In defense of the government’s policy, Chinese state broadcaster CCTV aired footage inside what they term “vocational training camps,” showing smiling Uyghurs learning Chinese and skills such as sewing.
But Hoja challenged the idea that her family was in such desperate need of vocational training that they should be taken to the camps.
“My aunt knows more than three languages, she is also retired from the Xinjiang Museum, so what kind of education does she need to take?” she said.
‘The worst feeling in the world’
Mamatjan Juma, another Uyghur journalist working for RFA, said not knowing where your family was, or being able to help them, was “the worst feeling in the world.”
“Every day I think of them, the pain is there. Because it’s just like a kind of virus, it’s in your mind, the pain is there every night. They were in my dreams sometimes … You cannot do anything,” he told CNN.
A former teacher from a big family in the Xinjiang city of Kashgar, Juma, said Chinese authorities took away two of his brothers in May 2017.
“My last brother, the third one, the youngest brother was taken away this year, in February. And since then I’ve lost contact with my Mom and two of my younger sisters,” he said.
Like Hoja, Juma feels that working as a journalist in the US has led to negative consequences for his family. From 2010, he began to receive calls from his brother trying to convince him to come home. They only stopped when his brother vanished.
Juma said he is most concerned about his mother, who is severely unwell after suffering multiple heart attacks and being sent to hospital three times. “I don’t know what happened to her, if she’s been taken away, or something has happened to her,” he said.
He worries for those detained. “One Uyghur businessman told me that they were left like animals. They don’t have any facilities … They don’t have enough food,” he said.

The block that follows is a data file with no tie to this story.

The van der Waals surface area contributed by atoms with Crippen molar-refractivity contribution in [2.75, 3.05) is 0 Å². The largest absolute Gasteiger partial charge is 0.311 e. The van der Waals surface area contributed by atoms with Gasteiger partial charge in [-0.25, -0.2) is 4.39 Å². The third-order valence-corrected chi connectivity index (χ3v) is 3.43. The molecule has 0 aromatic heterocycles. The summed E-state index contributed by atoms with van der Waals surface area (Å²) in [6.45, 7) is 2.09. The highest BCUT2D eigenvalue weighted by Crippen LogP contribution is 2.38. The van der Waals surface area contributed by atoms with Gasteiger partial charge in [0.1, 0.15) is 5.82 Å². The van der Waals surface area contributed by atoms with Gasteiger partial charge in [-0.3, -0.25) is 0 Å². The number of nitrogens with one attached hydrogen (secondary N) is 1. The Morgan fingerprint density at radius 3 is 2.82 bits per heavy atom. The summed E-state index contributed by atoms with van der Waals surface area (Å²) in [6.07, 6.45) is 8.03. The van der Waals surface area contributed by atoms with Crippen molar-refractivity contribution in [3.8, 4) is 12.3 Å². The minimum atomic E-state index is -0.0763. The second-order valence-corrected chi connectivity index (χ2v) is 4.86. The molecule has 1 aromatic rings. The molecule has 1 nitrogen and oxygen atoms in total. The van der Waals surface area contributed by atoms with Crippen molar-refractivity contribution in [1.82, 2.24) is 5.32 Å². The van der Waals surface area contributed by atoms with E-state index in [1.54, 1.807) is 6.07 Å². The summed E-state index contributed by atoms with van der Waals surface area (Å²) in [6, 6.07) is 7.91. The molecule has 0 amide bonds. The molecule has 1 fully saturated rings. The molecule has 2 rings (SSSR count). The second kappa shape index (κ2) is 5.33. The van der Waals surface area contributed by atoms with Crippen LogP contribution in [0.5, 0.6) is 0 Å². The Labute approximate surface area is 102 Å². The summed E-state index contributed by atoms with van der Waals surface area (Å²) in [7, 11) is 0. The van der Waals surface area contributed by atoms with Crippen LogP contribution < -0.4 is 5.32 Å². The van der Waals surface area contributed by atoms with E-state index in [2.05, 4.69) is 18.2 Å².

The Chinese government claims its actions in Xinjiang, including the mass detentions and forced home stays by Communist Party officials, are designed to make the province more secure and prosperous.
But Juma told CNN Beijing is simply trying to “Sinocize” Xinjiang, remove the Uyghurs’ culture and identity and make them more like the Han Chinese majority. “They call it educate and civilize, but that’s not the case,” he said.
While a large part of the Chinese government’s crackdown in Xinjiang has centered on efforts to “transform” Uyghurs into model Chinese citizens, Roberts, the associate professor, said there may be ulterior motives for Beijing.
“If you look at the plans for (Chinese President) Xi Jinping’s Belt and Road Initiative, Xinjiang is a critical location that will serve as the jumping off point for all economic expansion into Central Asia and South West Asia and really into Europe,” he told CNN.
The Belt and Road Initiative, a signature policy of Xi’s, plans to create trade corridors between Beijing and the rest of the world, through international infrastructure spending and diplomatic agreements.
The name references the Maritime Silk Road, which will run to Africa through South East Asia, and the Silk Road Economic Belt, which will connect Xinjiang to important partners such as Pakistan, Turkey and Russia.
“The Belt and Road is part of the reason that there’s such an urgency to clean up the Uyghur population in Xinjiang at the present moment,” Roberts said.
“What really concerns me is that, if it’s really the last chance to try to transform Uyghurs, what’s the next step if they decide that the Uyghurs can’t be transformed into a passive benign minority that’s loyal to the state?” he said.
Despite the threat of violence or abduction for her and her family, Hoja says she feels obligated to keep speaking out and working to raise awareness for the “voiceless” Uyghur.
Even with everything that’s happened, Hoja says, her dearest wish would be to return home, one day, to Xinjiang. “It’s my biggest dream … everybody wants to go back home right?”
CNN’s Rebecca Wright contributed to this article.